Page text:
Brexit Transition Must Be Extended, According to U.K. OfficialsBy
Any new customs regime won’t be ready by end of December 2020
May already under pressure over future customs arrangements
The Brexit transition period will need to be extended potentially for years because any new customs regime will not be ready to come into force in time, according to senior British officials.
In what would be a politically explosive decision, the U.K. will have to stay inside the European customs union beyond the transition period’s end date of December 2020 while new border measures are developed, said two people familiar with the Brexit talks. It’s not government policy, but is being discussed by senior officials.
Conservative Party Chairman Brandon Lewis --who is also a government minister -- was asked directly on BBC Radio on Friday whether the U.K. would be staying in the customs union until 2023. He didn’t deny it, saying the Cabinet would be “making some decisions on that.” Until now, the official policy has been that the U.K. will leave the EU’s customs regime at the end of 2020.
Prime Minister Theresa May is already under intense pressure over the future of Britain’s customs arrangements from rival factions within her divided Conservative Party, following a Cabinet split on Wednesday. Passionate Brexit campaigners such as Foreign Secretary Boris Johnson fear May will tie the U.K. too closely to the EU’s trade regime.
On the other side, Tories who want to keep the U.K. inside the customs union are plotting to join the opposition Labour Party to defeat May in a crucial vote on the issue that could come later this month. If she agrees to either side’s demands, May faces a backlash that could see her ousted from power.
“Although May will try to somehow find a compromise that would keep the pro- and anti-EU factions of her party on board, that will be extremely difficult,” said Mujtaba Rahman, managing director at Eurasia Group. “Once again, her authority is on the wane.”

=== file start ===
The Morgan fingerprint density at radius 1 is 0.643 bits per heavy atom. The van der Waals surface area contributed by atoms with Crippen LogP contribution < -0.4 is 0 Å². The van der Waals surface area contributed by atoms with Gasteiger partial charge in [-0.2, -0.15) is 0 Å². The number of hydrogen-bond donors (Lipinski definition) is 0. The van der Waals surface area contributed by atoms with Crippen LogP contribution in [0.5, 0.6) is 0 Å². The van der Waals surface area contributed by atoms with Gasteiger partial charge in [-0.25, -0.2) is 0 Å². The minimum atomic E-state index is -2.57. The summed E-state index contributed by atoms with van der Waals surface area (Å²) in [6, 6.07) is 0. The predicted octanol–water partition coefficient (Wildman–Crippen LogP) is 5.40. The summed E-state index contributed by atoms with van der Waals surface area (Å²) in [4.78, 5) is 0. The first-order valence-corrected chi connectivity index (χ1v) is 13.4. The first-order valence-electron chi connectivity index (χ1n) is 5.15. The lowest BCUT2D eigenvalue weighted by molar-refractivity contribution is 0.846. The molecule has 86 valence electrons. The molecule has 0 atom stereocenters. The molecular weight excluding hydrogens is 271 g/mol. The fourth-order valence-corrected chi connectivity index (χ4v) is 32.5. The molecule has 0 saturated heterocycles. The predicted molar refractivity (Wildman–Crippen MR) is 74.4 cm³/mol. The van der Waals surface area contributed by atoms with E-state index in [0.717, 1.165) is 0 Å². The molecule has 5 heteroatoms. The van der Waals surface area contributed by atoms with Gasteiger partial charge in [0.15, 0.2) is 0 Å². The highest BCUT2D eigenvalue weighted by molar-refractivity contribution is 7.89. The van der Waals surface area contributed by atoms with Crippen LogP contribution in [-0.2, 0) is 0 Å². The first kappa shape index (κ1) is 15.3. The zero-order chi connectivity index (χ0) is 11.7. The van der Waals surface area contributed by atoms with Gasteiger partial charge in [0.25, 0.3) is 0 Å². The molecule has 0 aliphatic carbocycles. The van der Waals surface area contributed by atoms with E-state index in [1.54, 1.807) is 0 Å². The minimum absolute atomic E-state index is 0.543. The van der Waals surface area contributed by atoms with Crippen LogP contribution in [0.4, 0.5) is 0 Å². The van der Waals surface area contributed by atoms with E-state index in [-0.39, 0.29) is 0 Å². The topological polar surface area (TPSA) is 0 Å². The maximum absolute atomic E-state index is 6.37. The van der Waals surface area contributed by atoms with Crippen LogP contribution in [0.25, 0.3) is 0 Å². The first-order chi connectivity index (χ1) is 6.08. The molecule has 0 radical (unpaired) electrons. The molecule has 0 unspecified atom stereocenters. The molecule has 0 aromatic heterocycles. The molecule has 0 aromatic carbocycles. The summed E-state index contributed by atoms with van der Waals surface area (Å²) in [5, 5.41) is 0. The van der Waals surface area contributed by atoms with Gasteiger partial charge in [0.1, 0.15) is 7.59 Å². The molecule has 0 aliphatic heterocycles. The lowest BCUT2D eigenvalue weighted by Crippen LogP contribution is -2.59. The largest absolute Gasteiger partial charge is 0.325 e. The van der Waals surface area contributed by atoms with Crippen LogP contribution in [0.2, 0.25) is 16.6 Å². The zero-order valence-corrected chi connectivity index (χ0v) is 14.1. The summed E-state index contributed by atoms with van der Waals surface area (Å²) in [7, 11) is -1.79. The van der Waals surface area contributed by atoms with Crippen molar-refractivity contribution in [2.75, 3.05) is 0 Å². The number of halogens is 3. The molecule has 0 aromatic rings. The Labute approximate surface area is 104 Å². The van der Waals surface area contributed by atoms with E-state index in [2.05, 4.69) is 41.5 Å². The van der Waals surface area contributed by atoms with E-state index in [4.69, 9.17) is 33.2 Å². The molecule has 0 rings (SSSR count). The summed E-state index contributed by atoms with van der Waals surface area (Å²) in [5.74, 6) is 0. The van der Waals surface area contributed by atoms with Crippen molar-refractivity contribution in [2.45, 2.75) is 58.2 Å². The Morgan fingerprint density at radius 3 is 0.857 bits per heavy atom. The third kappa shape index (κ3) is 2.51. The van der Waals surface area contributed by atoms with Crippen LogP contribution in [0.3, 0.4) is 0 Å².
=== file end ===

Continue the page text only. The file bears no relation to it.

According to two people familiar with the matter, May and her divided cabinet now have two key decisions to make: first, what kind of customs deal they want with the European Union, and then what temporary measures will apply until the new system is operational.
The most obvious answer to the second question is to extend the U.K.’s transitional membership of the customs union beyond its current end date of the end of December 2020, the people said, speaking on condition of anonymity because the matter is sensitive.
The option of extending the U.K.’s membership of the customs union is not official government policy and hasn’t been formally proposed in negotiations with the EU in Brussels. But the idea is in circulation in May’s team and it’s something she will need to address.
Another person familiar with the negotiations said the EU would be ready to accept such an idea, which could involve a four- or five-year extension to customs union membership.
The U.K. government is at a critical crossroads as it seeks to decide the question of Britain’s future customs arrangements with the EU after Brexit. On Wednesday, May’s Brexit “war cabinet” of senior ministers failed to agree on what kind of customs deal to seek with the EU at a tense meeting in London.
The prime minister’s own preferred option for a tight customs “partnership” with the bloc was rejected by more than half of the ministers in the group, in a blow to her authority and a set back for the Brexit negotiations.
— With assistance by Ian Wishart